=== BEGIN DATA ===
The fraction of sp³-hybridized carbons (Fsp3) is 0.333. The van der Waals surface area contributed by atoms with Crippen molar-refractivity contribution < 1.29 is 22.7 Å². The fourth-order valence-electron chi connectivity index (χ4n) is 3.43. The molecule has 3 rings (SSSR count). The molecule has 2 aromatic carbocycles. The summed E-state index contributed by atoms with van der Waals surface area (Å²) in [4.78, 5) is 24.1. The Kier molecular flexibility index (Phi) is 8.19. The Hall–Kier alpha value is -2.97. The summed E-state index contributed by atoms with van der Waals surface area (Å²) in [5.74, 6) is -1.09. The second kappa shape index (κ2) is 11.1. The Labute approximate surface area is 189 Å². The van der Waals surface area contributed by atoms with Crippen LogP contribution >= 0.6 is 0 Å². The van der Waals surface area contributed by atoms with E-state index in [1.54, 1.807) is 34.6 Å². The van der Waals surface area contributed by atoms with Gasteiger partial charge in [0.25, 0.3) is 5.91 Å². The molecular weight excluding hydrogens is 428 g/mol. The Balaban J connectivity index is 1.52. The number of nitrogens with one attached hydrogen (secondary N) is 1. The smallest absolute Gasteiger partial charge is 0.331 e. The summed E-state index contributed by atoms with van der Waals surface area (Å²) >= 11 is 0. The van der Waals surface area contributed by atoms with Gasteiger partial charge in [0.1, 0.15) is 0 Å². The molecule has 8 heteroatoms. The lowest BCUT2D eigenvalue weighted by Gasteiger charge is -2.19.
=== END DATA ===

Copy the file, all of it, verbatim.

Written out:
The fraction of sp³-hybridized carbons (Fsp3) is 0.333. The van der Waals surface area contributed by atoms with Crippen molar-refractivity contribution < 1.29 is 22.7 Å². The fourth-order valence-electron chi connectivity index (χ4n) is 3.43. The molecule has 3 rings (SSSR count). The molecule has 2 aromatic carbocycles. The summed E-state index contributed by atoms with van der Waals surface area (Å²) in [4.78, 5) is 24.1. The Kier molecular flexibility index (Phi) is 8.19. The Hall–Kier alpha value is -2.97. The summed E-state index contributed by atoms with van der Waals surface area (Å²) in [5.74, 6) is -1.09. The second kappa shape index (κ2) is 11.1. The Labute approximate surface area is 189 Å². The van der Waals surface area contributed by atoms with Crippen LogP contribution >= 0.6 is 0 Å². The van der Waals surface area contributed by atoms with E-state index in [1.54, 1.807) is 34.6 Å². The van der Waals surface area contributed by atoms with Gasteiger partial charge in [0.25, 0.3) is 5.91 Å². The molecular weight excluding hydrogens is 428 g/mol. The Balaban J connectivity index is 1.52. The number of nitrogens with one attached hydrogen (secondary N) is 1. The smallest absolute Gasteiger partial charge is 0.331 e. The summed E-state index contributed by atoms with van der Waals surface area (Å²) >= 11 is 0. The van der Waals surface area contributed by atoms with Gasteiger partial charge in [0.1, 0.15) is 0 Å². The molecule has 8 heteroatoms. The lowest BCUT2D eigenvalue weighted by Gasteiger charge is -2.19.